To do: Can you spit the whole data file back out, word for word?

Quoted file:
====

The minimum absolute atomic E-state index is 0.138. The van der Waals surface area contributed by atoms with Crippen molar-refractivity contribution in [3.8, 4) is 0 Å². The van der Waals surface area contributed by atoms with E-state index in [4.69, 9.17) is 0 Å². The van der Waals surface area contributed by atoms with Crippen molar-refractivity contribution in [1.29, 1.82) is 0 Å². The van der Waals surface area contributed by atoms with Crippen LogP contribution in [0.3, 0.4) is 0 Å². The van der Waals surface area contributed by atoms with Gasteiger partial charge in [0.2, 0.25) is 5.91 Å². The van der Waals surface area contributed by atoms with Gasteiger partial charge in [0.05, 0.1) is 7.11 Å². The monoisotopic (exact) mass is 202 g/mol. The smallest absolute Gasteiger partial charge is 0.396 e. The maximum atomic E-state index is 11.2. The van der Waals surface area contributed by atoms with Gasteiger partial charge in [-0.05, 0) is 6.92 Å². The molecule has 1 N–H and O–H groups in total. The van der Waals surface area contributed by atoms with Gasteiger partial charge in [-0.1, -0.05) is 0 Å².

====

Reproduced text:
The minimum absolute atomic E-state index is 0.138. The van der Waals surface area contributed by atoms with Crippen molar-refractivity contribution in [3.8, 4) is 0 Å². The van der Waals surface area contributed by atoms with E-state index in [4.69, 9.17) is 0 Å². The van der Waals surface area contributed by atoms with Crippen molar-refractivity contribution in [1.29, 1.82) is 0 Å². The van der Waals surface area contributed by atoms with Crippen LogP contribution in [0.3, 0.4) is 0 Å². The van der Waals surface area contributed by atoms with Gasteiger partial charge in [0.2, 0.25) is 5.91 Å². The van der Waals surface area contributed by atoms with Gasteiger partial charge in [0.05, 0.1) is 7.11 Å². The monoisotopic (exact) mass is 202 g/mol. The smallest absolute Gasteiger partial charge is 0.396 e. The maximum atomic E-state index is 11.2. The van der Waals surface area contributed by atoms with Gasteiger partial charge in [-0.05, 0) is 6.92 Å². The molecule has 1 N–H and O–H groups in total. The van der Waals surface area contributed by atoms with Gasteiger partial charge in [-0.1, -0.05) is 0 Å².